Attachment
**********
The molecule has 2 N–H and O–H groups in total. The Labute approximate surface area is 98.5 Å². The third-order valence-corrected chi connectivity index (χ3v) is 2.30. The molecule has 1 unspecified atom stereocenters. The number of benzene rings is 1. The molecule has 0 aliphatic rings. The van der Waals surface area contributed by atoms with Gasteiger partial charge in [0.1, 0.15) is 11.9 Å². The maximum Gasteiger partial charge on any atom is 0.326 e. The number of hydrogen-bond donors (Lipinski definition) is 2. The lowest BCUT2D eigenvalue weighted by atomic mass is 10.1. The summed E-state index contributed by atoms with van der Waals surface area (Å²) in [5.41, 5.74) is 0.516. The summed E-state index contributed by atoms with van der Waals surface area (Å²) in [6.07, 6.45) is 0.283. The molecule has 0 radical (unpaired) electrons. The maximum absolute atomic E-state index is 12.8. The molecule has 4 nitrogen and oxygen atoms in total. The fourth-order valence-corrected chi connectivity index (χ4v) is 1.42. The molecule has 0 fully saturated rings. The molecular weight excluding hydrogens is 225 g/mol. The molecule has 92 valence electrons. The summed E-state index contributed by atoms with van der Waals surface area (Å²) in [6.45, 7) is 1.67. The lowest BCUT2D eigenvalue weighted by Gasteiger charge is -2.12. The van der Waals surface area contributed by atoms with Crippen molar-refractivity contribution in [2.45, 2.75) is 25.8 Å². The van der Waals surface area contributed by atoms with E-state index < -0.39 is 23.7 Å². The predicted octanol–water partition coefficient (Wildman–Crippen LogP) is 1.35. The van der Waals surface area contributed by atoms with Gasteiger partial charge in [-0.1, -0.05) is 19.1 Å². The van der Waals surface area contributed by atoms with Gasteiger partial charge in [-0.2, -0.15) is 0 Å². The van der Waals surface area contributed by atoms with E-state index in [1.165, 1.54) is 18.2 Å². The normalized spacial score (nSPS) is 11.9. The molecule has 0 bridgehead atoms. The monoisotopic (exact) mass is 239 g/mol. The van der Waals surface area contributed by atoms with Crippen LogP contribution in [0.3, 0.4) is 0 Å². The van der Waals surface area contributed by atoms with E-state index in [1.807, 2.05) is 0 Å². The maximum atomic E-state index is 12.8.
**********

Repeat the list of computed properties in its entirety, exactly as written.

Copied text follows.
The molecule has 2 N–H and O–H groups in total. The Labute approximate surface area is 98.5 Å². The third-order valence-corrected chi connectivity index (χ3v) is 2.30. The molecule has 1 unspecified atom stereocenters. The number of benzene rings is 1. The molecule has 0 aliphatic rings. The van der Waals surface area contributed by atoms with Gasteiger partial charge in [0.1, 0.15) is 11.9 Å². The maximum Gasteiger partial charge on any atom is 0.326 e. The number of hydrogen-bond donors (Lipinski definition) is 2. The lowest BCUT2D eigenvalue weighted by atomic mass is 10.1. The summed E-state index contributed by atoms with van der Waals surface area (Å²) in [5.41, 5.74) is 0.516. The summed E-state index contributed by atoms with van der Waals surface area (Å²) in [6.07, 6.45) is 0.283. The molecule has 0 radical (unpaired) electrons. The maximum absolute atomic E-state index is 12.8. The molecule has 4 nitrogen and oxygen atoms in total. The fourth-order valence-corrected chi connectivity index (χ4v) is 1.42. The molecule has 0 fully saturated rings. The molecular weight excluding hydrogens is 225 g/mol. The molecule has 92 valence electrons. The summed E-state index contributed by atoms with van der Waals surface area (Å²) in [6.45, 7) is 1.67. The lowest BCUT2D eigenvalue weighted by Gasteiger charge is -2.12. The van der Waals surface area contributed by atoms with Crippen molar-refractivity contribution in [2.45, 2.75) is 25.8 Å². The van der Waals surface area contributed by atoms with E-state index < -0.39 is 23.7 Å². The predicted octanol–water partition coefficient (Wildman–Crippen LogP) is 1.35. The van der Waals surface area contributed by atoms with Gasteiger partial charge in [-0.1, -0.05) is 19.1 Å². The van der Waals surface area contributed by atoms with Gasteiger partial charge in [-0.2, -0.15) is 0 Å². The van der Waals surface area contributed by atoms with E-state index in [1.165, 1.54) is 18.2 Å². The normalized spacial score (nSPS) is 11.9. The molecule has 0 bridgehead atoms. The monoisotopic (exact) mass is 239 g/mol. The van der Waals surface area contributed by atoms with Crippen LogP contribution in [0.3, 0.4) is 0 Å². The van der Waals surface area contributed by atoms with E-state index in [1.807, 2.05) is 0 Å². The maximum atomic E-state index is 12.8.